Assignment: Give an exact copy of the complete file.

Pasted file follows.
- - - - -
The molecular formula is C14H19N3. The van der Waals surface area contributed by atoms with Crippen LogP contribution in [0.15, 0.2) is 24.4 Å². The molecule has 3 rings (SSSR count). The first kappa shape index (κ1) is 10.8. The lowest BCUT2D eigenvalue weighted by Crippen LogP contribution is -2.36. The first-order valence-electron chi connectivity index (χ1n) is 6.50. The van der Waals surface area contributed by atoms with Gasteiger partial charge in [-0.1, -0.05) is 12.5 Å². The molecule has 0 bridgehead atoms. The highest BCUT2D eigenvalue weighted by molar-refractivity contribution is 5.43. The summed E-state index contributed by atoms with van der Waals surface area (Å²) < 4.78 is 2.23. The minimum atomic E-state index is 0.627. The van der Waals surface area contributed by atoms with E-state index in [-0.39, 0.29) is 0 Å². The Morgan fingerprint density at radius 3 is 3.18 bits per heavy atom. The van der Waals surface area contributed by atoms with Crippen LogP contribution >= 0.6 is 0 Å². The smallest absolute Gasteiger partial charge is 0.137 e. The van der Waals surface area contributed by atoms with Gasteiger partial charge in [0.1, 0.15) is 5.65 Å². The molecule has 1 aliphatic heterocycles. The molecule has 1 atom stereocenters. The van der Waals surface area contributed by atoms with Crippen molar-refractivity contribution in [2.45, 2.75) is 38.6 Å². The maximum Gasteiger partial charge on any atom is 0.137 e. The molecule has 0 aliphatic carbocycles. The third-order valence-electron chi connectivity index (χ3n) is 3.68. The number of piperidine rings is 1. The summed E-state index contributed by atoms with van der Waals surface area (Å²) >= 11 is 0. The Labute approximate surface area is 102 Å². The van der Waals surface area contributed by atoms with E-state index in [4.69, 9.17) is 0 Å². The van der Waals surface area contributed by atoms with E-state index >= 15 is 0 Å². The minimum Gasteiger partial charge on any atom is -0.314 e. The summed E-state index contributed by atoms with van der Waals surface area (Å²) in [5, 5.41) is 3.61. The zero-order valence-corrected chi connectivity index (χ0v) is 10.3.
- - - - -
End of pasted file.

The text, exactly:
The molecular formula is C14H19N3. The van der Waals surface area contributed by atoms with Crippen LogP contribution in [0.15, 0.2) is 24.4 Å². The molecule has 3 rings (SSSR count). The first kappa shape index (κ1) is 10.8. The lowest BCUT2D eigenvalue weighted by Crippen LogP contribution is -2.36. The first-order valence-electron chi connectivity index (χ1n) is 6.50. The van der Waals surface area contributed by atoms with Gasteiger partial charge in [-0.1, -0.05) is 12.5 Å². The molecule has 0 bridgehead atoms. The highest BCUT2D eigenvalue weighted by molar-refractivity contribution is 5.43. The summed E-state index contributed by atoms with van der Waals surface area (Å²) < 4.78 is 2.23. The minimum atomic E-state index is 0.627. The van der Waals surface area contributed by atoms with E-state index in [-0.39, 0.29) is 0 Å². The Morgan fingerprint density at radius 3 is 3.18 bits per heavy atom. The van der Waals surface area contributed by atoms with Crippen LogP contribution >= 0.6 is 0 Å². The smallest absolute Gasteiger partial charge is 0.137 e. The van der Waals surface area contributed by atoms with Gasteiger partial charge in [0.1, 0.15) is 5.65 Å². The molecule has 1 aliphatic heterocycles. The molecule has 1 atom stereocenters. The van der Waals surface area contributed by atoms with Crippen molar-refractivity contribution in [2.45, 2.75) is 38.6 Å². The maximum Gasteiger partial charge on any atom is 0.137 e. The molecule has 0 aliphatic carbocycles. The third-order valence-electron chi connectivity index (χ3n) is 3.68. The number of piperidine rings is 1. The summed E-state index contributed by atoms with van der Waals surface area (Å²) >= 11 is 0. The Labute approximate surface area is 102 Å². The van der Waals surface area contributed by atoms with E-state index in [4.69, 9.17) is 0 Å². The van der Waals surface area contributed by atoms with E-state index >= 15 is 0 Å². The minimum Gasteiger partial charge on any atom is -0.314 e. The summed E-state index contributed by atoms with van der Waals surface area (Å²) in [5, 5.41) is 3.61. The zero-order valence-corrected chi connectivity index (χ0v) is 10.3.